quickly in my life…”
If you really had been in charge of The Clash how would they have sounded?
“Like a highly sped up PIL. Like the reworked version I recently did of ‘What’s My Name’, the only Clash song I co-wrote. An instrumental version. I didn’t give a fuck about vocals back then but The Clash needed a vocalist. So I asked Joe (Strummer) to leave the 101’ers and join my band. It didn’t occur to me at the time that he couldn’t sing but he had the heart and the feel and it was refreshing to hear him after YES and all the other fucking shit. He was a great frontman.”
The Clash introduced me to dub reggae. They were more than just a punk rock band.
“That is like saying The Specials invented ska. We were already listening to dub reggae for fucking years. I was sick of it. But yes The Clash was one of the first bands who introduced dub reggae to a wider audience. I don’t know whose idea that was. I already had left the band by then.”
You were also involved with the experimental punk band The Slits. In my opinion joining them would have been musically more natural for you than starting up The Clash.
”I formed The Slits. I put them together. I knew Viv Albertine from the ‘Yes’ days when we
were teenagers. She wanted me to teach her how to play the guitar, which I did. Later on, I encouraged her and the other girls to start a band. It just never came up to me to play in it myself. I wasn’t even there when The Slits actually started.”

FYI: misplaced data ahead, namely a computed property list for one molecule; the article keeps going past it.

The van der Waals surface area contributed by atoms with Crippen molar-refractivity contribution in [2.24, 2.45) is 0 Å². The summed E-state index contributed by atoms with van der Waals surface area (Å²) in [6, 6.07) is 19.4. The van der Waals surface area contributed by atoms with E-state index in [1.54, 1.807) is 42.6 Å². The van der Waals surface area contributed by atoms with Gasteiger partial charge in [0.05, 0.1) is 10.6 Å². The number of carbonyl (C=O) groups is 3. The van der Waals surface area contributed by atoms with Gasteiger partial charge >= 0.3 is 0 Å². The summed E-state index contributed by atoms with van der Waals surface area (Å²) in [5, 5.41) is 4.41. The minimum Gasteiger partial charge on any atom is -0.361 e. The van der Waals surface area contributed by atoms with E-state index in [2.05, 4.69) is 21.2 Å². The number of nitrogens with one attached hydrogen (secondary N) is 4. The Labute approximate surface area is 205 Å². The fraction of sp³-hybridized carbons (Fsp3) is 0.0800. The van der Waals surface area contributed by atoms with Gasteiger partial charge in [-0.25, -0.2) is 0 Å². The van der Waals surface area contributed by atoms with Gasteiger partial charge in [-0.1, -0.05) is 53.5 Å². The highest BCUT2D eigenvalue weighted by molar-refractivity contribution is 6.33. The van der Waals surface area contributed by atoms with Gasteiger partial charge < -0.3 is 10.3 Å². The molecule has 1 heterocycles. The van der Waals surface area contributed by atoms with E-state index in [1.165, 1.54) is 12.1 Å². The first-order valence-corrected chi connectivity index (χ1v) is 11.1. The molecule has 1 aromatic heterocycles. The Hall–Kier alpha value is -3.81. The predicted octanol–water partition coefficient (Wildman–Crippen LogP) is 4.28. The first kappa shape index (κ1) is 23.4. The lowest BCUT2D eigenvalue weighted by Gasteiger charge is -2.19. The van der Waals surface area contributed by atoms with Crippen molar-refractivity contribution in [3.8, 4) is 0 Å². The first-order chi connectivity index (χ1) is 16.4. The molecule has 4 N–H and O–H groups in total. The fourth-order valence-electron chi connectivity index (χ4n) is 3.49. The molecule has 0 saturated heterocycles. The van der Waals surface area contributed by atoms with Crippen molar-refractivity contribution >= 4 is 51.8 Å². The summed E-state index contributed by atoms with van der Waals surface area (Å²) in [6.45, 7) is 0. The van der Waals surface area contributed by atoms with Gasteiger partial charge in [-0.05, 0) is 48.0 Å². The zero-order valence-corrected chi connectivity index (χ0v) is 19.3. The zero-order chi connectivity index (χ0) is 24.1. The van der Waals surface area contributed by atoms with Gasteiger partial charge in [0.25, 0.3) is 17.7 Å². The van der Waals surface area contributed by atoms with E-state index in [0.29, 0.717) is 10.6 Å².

Why the book ’I WaS a TeeNaGe GuitariST 4 The ClaSH!’? Why after all these years?
“Over the years so many people asked me “when are you doing an autobiography?” Everyone is doing one. That is so boring and it’s just a ploy to make money. But then it all came about through doing interviews for my ‘Diary of a Non-Punk Rocker’. I spent a lot of time with journalist Kathy DiTondo talking about those days and all the people back then. I didn’t really realize she was writing down all of it and when she told it back to me afterwards I heard some really interesting things. So we got pretty much together and we ended up with this fucking big book. It’s not an autobiography it’s just a true story of a teenage guitarist for The Clash, it’s a true story about me, about an intense period in my life…”
Next week Lydon’s new biography ‘Anger is an Energy’ will be out. Will you read it?
“No, I will not read his book, I’m not interested. I don’t read anyone’s book except for Luke Rhinehart’s book ‘The Dice Man’.”
Damon Albarn (Blur / Gorillaz) confessed a few weeks ago that he used heroin and that the drug was incredibly creative for him. What did heroin do for you?
(furious): ”Heroin is one of the most destructive things in life. I saw all my friends in the punk rock scene and almost myself and the whole scene itself getting destroyed by a plague of fucking junkies that came over from New York and told us to be little English punk junkies. I haven’t seen anything creative coming out of taking anything not from even smoking a joint.”
So The Beatles’ ‘Rubber Soul’ album an innovating album because of the creative drugs they used?